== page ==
On March 8 and 9, 2007, members of the Soulforce Equality Ride visited Notre
Dame to promote greater tolerance and acceptance of gay, lesbian and bisexual
Soulforce members and several students gathered on campus to encourage dialogue
about gay rights issues, according to the activists. The Soulforce members were
issued trespassing notices and told by campus police to leave, which they did,
said Delfin Bautista, one of the activists who participated.
The group returned the following day planning to place wreaths near the statue
of Notre Dame graduate Dr. Tom Dooley at the Grotto.
They were stopped as they walked onto campus, and they were told to leave,
Bautista said in a telephone interview Friday. Bautista said that when they
refused, he and five others were told by campus police officers that they were
under arrest for trespassing.
They were taken to the campus security building, where they were confined to a
room and their photos were taken, he said. They were not taken to jail. An hour
or so later, campus police transferred the six into a van and drove them back to
their hotel, Bautista said.
Campus police said they should expect to receive a notice from St. Joseph County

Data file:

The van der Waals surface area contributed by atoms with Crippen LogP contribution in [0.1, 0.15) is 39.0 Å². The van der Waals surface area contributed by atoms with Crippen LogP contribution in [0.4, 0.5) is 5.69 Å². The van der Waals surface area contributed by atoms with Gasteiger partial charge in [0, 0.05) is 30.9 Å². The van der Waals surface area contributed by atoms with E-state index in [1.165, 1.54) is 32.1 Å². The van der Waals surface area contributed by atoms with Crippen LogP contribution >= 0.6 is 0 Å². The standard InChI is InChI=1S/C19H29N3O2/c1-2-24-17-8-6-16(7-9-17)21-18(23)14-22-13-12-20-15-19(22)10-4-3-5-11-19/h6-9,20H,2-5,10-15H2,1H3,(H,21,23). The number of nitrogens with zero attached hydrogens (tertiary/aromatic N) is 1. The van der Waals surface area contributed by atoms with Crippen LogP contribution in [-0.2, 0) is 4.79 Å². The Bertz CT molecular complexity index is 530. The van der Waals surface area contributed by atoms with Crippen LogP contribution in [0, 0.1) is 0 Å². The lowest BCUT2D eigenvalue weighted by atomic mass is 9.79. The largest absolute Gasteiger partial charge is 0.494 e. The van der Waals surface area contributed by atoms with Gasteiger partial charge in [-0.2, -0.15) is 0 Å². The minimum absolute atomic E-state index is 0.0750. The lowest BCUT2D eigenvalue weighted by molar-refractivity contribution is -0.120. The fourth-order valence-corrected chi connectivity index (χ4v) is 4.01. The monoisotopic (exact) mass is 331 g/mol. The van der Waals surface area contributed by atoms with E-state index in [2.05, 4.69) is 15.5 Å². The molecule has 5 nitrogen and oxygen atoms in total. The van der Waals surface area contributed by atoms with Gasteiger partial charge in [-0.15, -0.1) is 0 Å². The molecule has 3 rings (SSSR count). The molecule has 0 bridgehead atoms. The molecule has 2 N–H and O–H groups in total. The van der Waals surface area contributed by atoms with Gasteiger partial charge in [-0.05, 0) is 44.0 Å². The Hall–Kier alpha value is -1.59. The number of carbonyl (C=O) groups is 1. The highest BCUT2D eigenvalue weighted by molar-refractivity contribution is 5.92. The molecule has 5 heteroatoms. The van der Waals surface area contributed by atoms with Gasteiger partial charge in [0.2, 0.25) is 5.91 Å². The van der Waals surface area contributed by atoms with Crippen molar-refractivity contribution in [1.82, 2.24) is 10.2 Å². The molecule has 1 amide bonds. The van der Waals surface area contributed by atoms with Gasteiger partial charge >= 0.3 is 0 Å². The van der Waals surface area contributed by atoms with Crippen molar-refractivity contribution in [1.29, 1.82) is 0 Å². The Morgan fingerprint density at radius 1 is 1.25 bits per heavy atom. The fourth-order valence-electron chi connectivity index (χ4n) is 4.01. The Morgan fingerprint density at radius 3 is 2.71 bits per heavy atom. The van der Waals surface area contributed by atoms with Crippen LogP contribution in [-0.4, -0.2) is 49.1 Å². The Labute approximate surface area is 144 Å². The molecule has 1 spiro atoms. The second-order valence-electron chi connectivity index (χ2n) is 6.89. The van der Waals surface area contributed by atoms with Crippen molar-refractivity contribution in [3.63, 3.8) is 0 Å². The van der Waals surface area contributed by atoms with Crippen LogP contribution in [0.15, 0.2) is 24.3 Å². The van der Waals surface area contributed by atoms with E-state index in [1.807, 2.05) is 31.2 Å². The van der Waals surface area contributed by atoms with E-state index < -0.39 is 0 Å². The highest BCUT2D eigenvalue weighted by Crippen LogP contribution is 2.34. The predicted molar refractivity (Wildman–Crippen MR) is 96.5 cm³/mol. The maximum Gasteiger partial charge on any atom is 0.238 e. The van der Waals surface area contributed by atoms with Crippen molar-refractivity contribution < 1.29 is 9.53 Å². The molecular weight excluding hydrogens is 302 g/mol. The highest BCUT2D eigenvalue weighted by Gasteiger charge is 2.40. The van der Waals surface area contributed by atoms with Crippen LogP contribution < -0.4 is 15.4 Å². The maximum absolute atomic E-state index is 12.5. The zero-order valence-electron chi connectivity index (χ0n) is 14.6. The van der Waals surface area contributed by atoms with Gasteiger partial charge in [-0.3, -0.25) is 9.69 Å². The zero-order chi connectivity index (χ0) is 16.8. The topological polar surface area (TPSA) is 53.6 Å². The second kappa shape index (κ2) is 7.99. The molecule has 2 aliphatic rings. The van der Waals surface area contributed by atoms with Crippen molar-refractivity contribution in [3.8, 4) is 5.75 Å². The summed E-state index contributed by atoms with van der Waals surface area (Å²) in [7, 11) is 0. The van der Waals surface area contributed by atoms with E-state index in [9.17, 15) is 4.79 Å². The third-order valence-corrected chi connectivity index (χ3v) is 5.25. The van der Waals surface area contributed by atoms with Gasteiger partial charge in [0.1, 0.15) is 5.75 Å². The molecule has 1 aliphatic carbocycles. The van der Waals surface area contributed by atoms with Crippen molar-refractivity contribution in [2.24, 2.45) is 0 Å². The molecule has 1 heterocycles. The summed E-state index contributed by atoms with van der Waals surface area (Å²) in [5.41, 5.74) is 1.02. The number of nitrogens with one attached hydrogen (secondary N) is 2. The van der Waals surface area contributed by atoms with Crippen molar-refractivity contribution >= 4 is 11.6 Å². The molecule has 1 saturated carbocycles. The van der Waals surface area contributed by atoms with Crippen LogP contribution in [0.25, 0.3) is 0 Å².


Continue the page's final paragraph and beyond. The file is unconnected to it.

of when they would be required to appear in court to face the charges, but that
never happened, Bautista said.
"We never heard another word," said Bautista, who is a student at Yale Divinity
Bautista said he still has two identical yellow slips of paper — Notre Dame
trespass notices — he received on those two days. They are marked with the date
and time and stamped with the signature of William Kirk, Notre Dame's associate
vice president of residence life.
Bautista doesn't believe he and the other Soulforce members actually were
arrested. "It was just a setup to get us off campus," he said.
Soulforce activist Haven Herrin, of Minneapolis, stated those same basic facts
in an interview Friday. Although she and other group members were handed
trespass notices and told they were under arrest, nothing came of it, she said.
"We never had to go to court or pay a fine, and it's not on our records. They
did not follow through on it," Herrin said. "I think they were trying to make it
clear they didn't want us on campus, but they didn't want the hullabaloo of an
Court officials point out that trespassing citations are different from written
warnings issued by property owners to trespassers.
Official trespassing citations from police require an offender to appear in
court, according to St. Joseph County Prosecutor Michael Dvorak. The citations
then go to the prosecutor's office to be processed.
A warning from a place of business or private property owner generally states a
person is trespassing and must not return. If the person fails to comply and
returns to the property, owners must be able to prove they issued a prior
warning either in print, or verbally, to the offender.